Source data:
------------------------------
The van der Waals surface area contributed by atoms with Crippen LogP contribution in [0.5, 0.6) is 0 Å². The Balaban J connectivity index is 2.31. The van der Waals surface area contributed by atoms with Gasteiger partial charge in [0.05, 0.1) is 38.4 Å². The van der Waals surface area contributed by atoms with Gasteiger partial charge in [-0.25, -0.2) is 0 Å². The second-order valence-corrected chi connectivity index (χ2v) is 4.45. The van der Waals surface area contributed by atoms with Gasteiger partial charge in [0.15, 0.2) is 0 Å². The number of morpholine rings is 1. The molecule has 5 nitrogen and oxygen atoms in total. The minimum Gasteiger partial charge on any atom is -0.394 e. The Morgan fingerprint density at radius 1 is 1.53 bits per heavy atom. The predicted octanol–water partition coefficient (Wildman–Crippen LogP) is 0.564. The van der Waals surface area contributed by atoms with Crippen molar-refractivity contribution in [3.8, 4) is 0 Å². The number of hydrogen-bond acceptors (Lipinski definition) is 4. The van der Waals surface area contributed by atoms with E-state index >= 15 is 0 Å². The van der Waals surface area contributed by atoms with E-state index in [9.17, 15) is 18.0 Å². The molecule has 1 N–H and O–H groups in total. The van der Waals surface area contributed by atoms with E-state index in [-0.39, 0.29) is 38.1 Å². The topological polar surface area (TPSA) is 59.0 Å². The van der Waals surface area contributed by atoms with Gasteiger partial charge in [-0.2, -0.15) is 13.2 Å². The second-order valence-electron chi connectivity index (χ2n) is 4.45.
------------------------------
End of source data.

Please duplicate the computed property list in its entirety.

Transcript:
The van der Waals surface area contributed by atoms with Crippen LogP contribution in [0.5, 0.6) is 0 Å². The Balaban J connectivity index is 2.31. The van der Waals surface area contributed by atoms with Gasteiger partial charge in [0.05, 0.1) is 38.4 Å². The van der Waals surface area contributed by atoms with Gasteiger partial charge in [-0.25, -0.2) is 0 Å². The second-order valence-corrected chi connectivity index (χ2v) is 4.45. The van der Waals surface area contributed by atoms with Gasteiger partial charge in [0.15, 0.2) is 0 Å². The number of morpholine rings is 1. The molecule has 5 nitrogen and oxygen atoms in total. The minimum Gasteiger partial charge on any atom is -0.394 e. The Morgan fingerprint density at radius 1 is 1.53 bits per heavy atom. The predicted octanol–water partition coefficient (Wildman–Crippen LogP) is 0.564. The van der Waals surface area contributed by atoms with Crippen molar-refractivity contribution in [3.8, 4) is 0 Å². The number of hydrogen-bond acceptors (Lipinski definition) is 4. The van der Waals surface area contributed by atoms with E-state index >= 15 is 0 Å². The van der Waals surface area contributed by atoms with E-state index in [9.17, 15) is 18.0 Å². The molecule has 1 N–H and O–H groups in total. The van der Waals surface area contributed by atoms with E-state index in [-0.39, 0.29) is 38.1 Å². The topological polar surface area (TPSA) is 59.0 Å². The van der Waals surface area contributed by atoms with Gasteiger partial charge in [-0.2, -0.15) is 13.2 Å². The second-order valence-electron chi connectivity index (χ2n) is 4.45.